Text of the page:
Now that ‘the people have spoken’, any such thoughts are derided as coming from the mouths of the educated liberal intelligentsia which is out of touch with reality.  It is a struggle for so called ‘Remoaners’ to make the case for working with Europe and difficult to remember that 48% of us did not want to leave.

It is especially difficult after a Conservative party conference at which Theresa May made it admirably clear that her top priority was to regain control of the borders and stop the flow of migrant workers from Europe. The scales tipped further in favour of leaving at any price.

It is astute politics on Mrs May’s part. She will get short change from  Donald Tusk so there is not much point in trying to negotiate terms. She will risk dividing her party again unless she takes a hard line. She will throw a lifeline to UKIP unless she tackles immigration before the next election. This is not to be the time for parliamentary scrutiny or public debate. There is really only one way to Brexit and Theresa May knows she must force it through as her survival depends upon it.

So it really does come down to this: we dislike foreigners so much that we cast aside all other considerations in order to clamp down on immigration as we shut the door on Europe. The single market is neither here nor there. Hate crimes are on the rise and xenophobia is unbridled.

This is still a phoney war that will last another two years. In that time, it is really important that those of us of a different mind, however we voted on 23rd June, say loud and clear that people from other lands make an inspirational contribution to the cultural and academic life of our country; that foreign workers are the life blood of the NHS  and that refugees fleeing from violence and famine must be embraced with open arms. Neighbours and friends from different faiths and backgrounds enrich our lives. We laugh together and learn more from each other than we ever could on our own. We are proudly called to be ‘citizens of the world’ whatever Theresa May might say.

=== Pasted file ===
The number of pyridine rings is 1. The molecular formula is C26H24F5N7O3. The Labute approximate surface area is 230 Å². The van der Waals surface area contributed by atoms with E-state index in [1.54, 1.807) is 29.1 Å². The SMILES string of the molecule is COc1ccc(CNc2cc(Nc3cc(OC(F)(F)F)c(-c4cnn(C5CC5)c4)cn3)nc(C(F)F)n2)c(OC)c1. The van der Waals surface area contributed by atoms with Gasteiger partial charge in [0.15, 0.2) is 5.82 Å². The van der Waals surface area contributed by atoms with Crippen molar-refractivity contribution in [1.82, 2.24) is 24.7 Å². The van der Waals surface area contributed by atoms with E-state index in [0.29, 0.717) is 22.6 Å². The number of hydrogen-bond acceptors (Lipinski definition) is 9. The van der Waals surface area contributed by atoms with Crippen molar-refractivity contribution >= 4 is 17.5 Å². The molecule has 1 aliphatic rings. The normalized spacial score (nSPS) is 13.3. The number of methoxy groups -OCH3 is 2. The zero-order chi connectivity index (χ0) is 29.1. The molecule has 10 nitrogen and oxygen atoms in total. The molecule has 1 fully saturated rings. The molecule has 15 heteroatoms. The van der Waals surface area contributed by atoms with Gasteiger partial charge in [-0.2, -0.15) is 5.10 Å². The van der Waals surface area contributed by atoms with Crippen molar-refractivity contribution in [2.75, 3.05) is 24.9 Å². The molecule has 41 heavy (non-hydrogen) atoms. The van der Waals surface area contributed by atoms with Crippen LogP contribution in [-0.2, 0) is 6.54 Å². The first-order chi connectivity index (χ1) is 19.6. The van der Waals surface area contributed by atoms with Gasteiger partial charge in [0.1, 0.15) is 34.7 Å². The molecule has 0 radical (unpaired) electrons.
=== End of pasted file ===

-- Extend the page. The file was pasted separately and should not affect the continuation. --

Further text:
It must not come to this: our future must not be determined by our anxieties, insecurities and fear of the unknown.

Published in Newcastle Journal on 18th October 2016



Are we kicking the horrors of child sexual abuse into the long grass?

Don’t worry about Sam Allerdyce. He will be up on his feet soon enough. It would not surprise me to see him back at Stadium of Light by the end of the season trying to save Sunderland from relegation again.